How much can you contribute to your RRSP?
It’s the mother of all RRSP questions. Sounds so simple, doesn’t it? It might surprise you to learn there’s a simple way to find the answer.
- Look at the last Notice of Assessment or Notice of Reassessment you got from the government.
- Find your available contribution room. This is the maximum amount you can put in your RRSP (and a few other plans—more on these later) for the tax year ahead.
How is your available contribution room calculated?
Checking your Notice of Assessment for your available contribution room is pretty simple. What’s less simple is understanding how it’s calculated. Here it is, in its most basic form:
Your unused contribution amount
Your deduction limit
Your unused reported contribution amount
Your available contribution room for the year ahead
This means, of course, that it’s time to get acquainted with your unused contribution amount, your deduction limit, and your unused reported contribution amount.
What’s your unused contribution amount?
Your unused contribution amount is the total of any contributions you could have made in the past, but didn’t.
For example, if your available contribution room for a certain year is $10,000, but you only contribute $9,000, your unused contribution amount is $1,000. If the same thing happens the next year, your unused contribution amount is $2,000—the total of the first year and the next.
What’s your deduction limit?
Your deduction limit is the maximum amount of a certain year’s contributions you can use to lower your taxable income, and it usually changes from one year to the next.
- For 2023, your deduction limit is 18% of the income you reported on your 2022 taxes, up to $30,780.
- For 2024, your deduction limit will be 18% of the income you reported on your 2023 taxes, up to $31,560.
Remember, the RRSP contributions you make within the first 60 days of each calendar year count toward the previous year’s maximum.
What’s your unused reported contribution amount?
Your unused reported contribution amount is the total of any contributions you made and could have deducted from your taxable income in the past, but didn’t.
For example, if your available contribution room for a certain year is $10,000, and you contribute the full $10,000 but only use $7,000 to lower your income tax, your unused reported contribution amount is $3,000—the difference between what you reported and what you used for the deduction.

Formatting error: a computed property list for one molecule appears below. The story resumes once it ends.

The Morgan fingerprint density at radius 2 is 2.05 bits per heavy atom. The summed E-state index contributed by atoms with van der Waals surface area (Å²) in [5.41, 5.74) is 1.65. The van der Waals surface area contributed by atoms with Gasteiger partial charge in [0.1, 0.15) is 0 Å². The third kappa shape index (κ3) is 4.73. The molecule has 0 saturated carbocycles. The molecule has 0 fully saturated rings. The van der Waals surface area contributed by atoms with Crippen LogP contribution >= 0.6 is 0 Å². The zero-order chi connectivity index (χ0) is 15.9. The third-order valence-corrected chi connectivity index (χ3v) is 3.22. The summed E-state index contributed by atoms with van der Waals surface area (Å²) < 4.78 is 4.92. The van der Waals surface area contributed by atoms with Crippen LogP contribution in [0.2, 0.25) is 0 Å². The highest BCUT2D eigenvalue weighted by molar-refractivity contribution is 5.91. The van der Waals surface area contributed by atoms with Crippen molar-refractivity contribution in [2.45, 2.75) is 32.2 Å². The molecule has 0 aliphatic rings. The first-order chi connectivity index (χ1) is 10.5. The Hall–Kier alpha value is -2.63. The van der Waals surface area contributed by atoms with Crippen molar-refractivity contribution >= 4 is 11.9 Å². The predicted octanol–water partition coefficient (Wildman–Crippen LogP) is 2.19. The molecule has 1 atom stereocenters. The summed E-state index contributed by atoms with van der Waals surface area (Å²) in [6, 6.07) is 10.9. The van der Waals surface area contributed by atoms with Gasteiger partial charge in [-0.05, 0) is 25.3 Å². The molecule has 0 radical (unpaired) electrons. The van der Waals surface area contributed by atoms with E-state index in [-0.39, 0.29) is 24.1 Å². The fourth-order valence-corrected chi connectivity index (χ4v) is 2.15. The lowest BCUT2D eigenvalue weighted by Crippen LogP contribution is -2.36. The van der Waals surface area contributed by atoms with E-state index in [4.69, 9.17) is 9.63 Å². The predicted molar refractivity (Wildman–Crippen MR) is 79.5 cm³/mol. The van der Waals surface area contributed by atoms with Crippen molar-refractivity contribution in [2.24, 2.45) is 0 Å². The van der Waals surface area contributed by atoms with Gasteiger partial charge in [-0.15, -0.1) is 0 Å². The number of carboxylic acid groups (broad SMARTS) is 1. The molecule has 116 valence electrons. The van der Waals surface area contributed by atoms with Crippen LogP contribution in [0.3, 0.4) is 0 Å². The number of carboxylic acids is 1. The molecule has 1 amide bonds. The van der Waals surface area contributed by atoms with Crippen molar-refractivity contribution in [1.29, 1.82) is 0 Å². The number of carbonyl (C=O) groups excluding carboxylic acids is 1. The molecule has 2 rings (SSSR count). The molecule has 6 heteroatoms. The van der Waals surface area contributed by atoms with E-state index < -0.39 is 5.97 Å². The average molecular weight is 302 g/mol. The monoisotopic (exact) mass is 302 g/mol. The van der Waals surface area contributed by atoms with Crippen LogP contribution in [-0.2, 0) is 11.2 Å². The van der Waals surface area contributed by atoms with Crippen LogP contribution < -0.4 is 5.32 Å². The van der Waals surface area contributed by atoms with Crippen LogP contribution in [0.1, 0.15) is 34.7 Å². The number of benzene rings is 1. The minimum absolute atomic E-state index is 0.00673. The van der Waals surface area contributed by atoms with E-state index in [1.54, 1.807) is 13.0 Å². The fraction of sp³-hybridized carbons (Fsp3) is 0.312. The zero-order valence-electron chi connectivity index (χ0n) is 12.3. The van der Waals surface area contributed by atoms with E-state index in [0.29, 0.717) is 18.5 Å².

Most people use all the contributions they report, so this amount isn’t as common as the others.
What’s your contribution limit?
In case you’re wondering how your contribution limit plays into it, it’s actually just another way to say your available contribution room, as described above.
You’ll sometimes see contribution limit used in place of deduction limit. This is common, but misleading. Your deduction limit isn't the maximum amount you can contribute—it’s the maximum amount of a certain year’s contributions you can use to lower your taxable income.
Is your available contribution room affected by anything else?
Your available contribution room isn’t just about your RRSP. It’s affected by, and acts as a limit for, contributions to your RRSP and a few other plans. Namely:
- Specified pension plans (SPPs)
- Pooled registered pension plans (PRPPs)
- Spousal RRSPs or SPPs
- Registered pension plans (RPPs) or Deferred Profit-Sharing Plans (DPSPs), including contributions made by your employer
If your saving strategy includes contributions to these plans, check out RRSPs and Other Registered Plans for Retirement to learn more about how they affect your available contribution room.
What happens if you overcontribute to your RRSP?
If you overcontribute, it means you’ve put in more than your deduction limit, plus your unused contribution amount, plus $2,000. Everyone has a lifetime buffer of $2,000.
If you exceed your limit by $2,000 or less, you don’t have to do anything about it, but you can’t use the extra money to lower your taxable income.
If you exceed your limit by more than $2,000, you need to take the excess money out or you’ll be charged a monthly 1% penalty on it. The good news is, you won’t need to pay withholding tax on the money you take out as long as you do it within one year of going over your limit.
Most people find out they’ve overcontributed when they check their Notice of Assessment and see that their available contribution room is negative.
Always get help if you need it
Keep track of your contributions and any money going into your workplace plans. Remember your available contribution room—and the amounts that factor into it—so you’ll never be surprised. And as always, if you want or need a little guidance, talk to a financial advisor you trust.
And just like that, your head’s stopped spinning.
The commentary in this publication is for general information only and should not be considered legal, financial, or tax advice to any party. Individuals should seek the advice of professionals to ensure that any action taken with respect to this information is appropriate to their specific situation.